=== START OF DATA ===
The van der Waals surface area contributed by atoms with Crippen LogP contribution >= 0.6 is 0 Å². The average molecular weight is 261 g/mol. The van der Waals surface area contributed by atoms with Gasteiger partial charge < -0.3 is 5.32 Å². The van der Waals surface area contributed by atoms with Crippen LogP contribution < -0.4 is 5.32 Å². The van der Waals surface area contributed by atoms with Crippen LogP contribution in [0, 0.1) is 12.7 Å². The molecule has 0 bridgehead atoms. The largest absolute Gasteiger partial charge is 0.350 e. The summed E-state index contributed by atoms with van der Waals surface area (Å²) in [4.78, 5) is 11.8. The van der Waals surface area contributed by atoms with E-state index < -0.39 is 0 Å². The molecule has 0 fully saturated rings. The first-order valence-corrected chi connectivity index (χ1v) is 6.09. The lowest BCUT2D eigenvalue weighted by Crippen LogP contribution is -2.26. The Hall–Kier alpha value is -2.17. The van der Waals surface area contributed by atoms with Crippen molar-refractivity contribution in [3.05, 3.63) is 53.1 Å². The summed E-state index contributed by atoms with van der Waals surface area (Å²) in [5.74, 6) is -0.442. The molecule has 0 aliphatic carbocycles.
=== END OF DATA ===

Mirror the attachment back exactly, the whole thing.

The van der Waals surface area contributed by atoms with Crippen LogP contribution >= 0.6 is 0 Å². The average molecular weight is 261 g/mol. The van der Waals surface area contributed by atoms with Gasteiger partial charge < -0.3 is 5.32 Å². The van der Waals surface area contributed by atoms with Crippen LogP contribution < -0.4 is 5.32 Å². The van der Waals surface area contributed by atoms with Crippen LogP contribution in [0, 0.1) is 12.7 Å². The molecule has 0 bridgehead atoms. The largest absolute Gasteiger partial charge is 0.350 e. The summed E-state index contributed by atoms with van der Waals surface area (Å²) in [4.78, 5) is 11.8. The van der Waals surface area contributed by atoms with E-state index < -0.39 is 0 Å². The molecule has 0 fully saturated rings. The first-order valence-corrected chi connectivity index (χ1v) is 6.09. The lowest BCUT2D eigenvalue weighted by Crippen LogP contribution is -2.26. The Hall–Kier alpha value is -2.17. The van der Waals surface area contributed by atoms with Crippen molar-refractivity contribution in [3.05, 3.63) is 53.1 Å². The summed E-state index contributed by atoms with van der Waals surface area (Å²) in [5.74, 6) is -0.442. The molecule has 0 aliphatic carbocycles.